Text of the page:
What i dislike about her character is that she either doesn’t notice or doesn’t care about the things that make him uncomfortable; so she is basically too self-involved for me to root for her. The number of partners conversations was a dumb one(and I’m not a fan of this idea that very real and necessary discussions about promiscuity and sexual choices are slut shaming and should not be held b/c it’s become a default to absolve people of any sense of responsibility or consequences, and there is this annoying piece of “feminism” that tries to make any critique of women sexism and misogyny, which is just lazy derailing). And before I get accused of being a prude, I’ll point out that in real life the STD test is where that conversation needed to start, not with numbers or names (and they probably don’t need to come into it at all).

          I also think it was tone deaf to at least keep the names of people he knew/worked with out of it. I can’t figure doesn’t notice or just doesn’t care. Either way, not a great personality trait. She never seems to notice when he is nervous, uncomfortable and shifty, and the scene with his sister came across as an attempt to goad and mock her. They both made a choice not to walk away, but she planted the seeds (deliberately) there, and I felt that pretty clear once it ended.

          But as I said, I would wonder if the writers intended us to dislike them both. I assume yes and assume they do a good job of making themselves unlikable in subtle and non-overacted ways. I enjoy the Couple and don’t really like either of those characters either. I liked how the episode shown here did show both sides of the situation. I didn’t just side with them b/c they were the protagonists or b/c they were black and the neighbor was white, or b/c she was passive-agressive, or anything else. I also watched the first (?) episode about the exes and texts and they were both pretty much assholes in that situation.

          So that is just my answer to your question. I’m sure there are as many answers as their are people who watch the series.

  • Anonymous

    This is really interesting. My biggest complaint about TV and movies is that we aren’t shown as regular people with regular lives. We are either accessories or stereotypes.
    I really miss the show Girlfriends b/c it was the last time I felt like I show that had black women being women who happened to be black and whose lives reminded me of me and my professional black female friends and peers.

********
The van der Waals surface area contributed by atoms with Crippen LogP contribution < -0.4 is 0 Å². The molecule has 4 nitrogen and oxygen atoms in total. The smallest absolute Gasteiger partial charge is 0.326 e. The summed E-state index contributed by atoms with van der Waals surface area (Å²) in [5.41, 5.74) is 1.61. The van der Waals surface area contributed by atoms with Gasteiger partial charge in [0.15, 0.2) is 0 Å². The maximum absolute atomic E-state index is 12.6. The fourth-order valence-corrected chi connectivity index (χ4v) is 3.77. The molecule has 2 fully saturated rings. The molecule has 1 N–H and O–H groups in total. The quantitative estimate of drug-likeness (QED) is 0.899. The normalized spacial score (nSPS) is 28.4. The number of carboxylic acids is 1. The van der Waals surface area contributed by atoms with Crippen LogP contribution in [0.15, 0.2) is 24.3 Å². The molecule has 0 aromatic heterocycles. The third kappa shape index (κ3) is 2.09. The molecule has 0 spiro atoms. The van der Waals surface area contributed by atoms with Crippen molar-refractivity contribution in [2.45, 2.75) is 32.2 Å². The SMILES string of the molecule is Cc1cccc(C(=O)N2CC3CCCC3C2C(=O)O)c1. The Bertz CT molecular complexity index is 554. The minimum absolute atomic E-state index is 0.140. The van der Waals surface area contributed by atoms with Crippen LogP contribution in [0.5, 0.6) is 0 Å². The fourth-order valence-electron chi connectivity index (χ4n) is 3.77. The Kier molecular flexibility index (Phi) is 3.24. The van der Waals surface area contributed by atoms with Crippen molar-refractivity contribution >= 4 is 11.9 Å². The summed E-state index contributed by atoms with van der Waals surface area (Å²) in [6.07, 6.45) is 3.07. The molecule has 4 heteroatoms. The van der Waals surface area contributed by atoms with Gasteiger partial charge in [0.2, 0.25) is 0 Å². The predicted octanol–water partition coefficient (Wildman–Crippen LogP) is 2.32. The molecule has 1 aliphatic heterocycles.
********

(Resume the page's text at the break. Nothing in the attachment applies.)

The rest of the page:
I also think that we are done a big disservice b/c the diversity of our looks and attractiveness are not represented on TV, so the most famous black women are othered(I cringe at the comments made about our skin and hair), treated like rare exceptions, or dismissed as not really looking black.
    So I enjoyed this clip that showed black people of various hues and hair styles (I’m going to guess that body diversity is still too much to ask for since people on both sides of the color line have big issues with it and seem to agree that it’s not attractive).
    But are these a sampling of the young black actors and actresses (aside from Issa Rae, with whom I’m familiar) who never get treated like they can do so much as walk-on roles when they attempt to audition? Shame, b/c they are comfortable, natural in front of the camera, and talented, in a way that I think I don’t see on all of these shows about overwrought white 20 and 30 somethings.
    I’m glad that the web gives these creative types an outlet and a following, and honestly, I think these shows would not be allowed to maintain their creative integrity and license if they did have deals on the networks. I HOPE that they are able to monetize in a way that lets them keep making episodes in this manner. I’d rather have 10 entertaining minutes than 22 minutes of canned laughter.

    Sorry, but the BET edition of The Game is awful, and the other shows look rather simple. I like what I’ve just viewed here much more.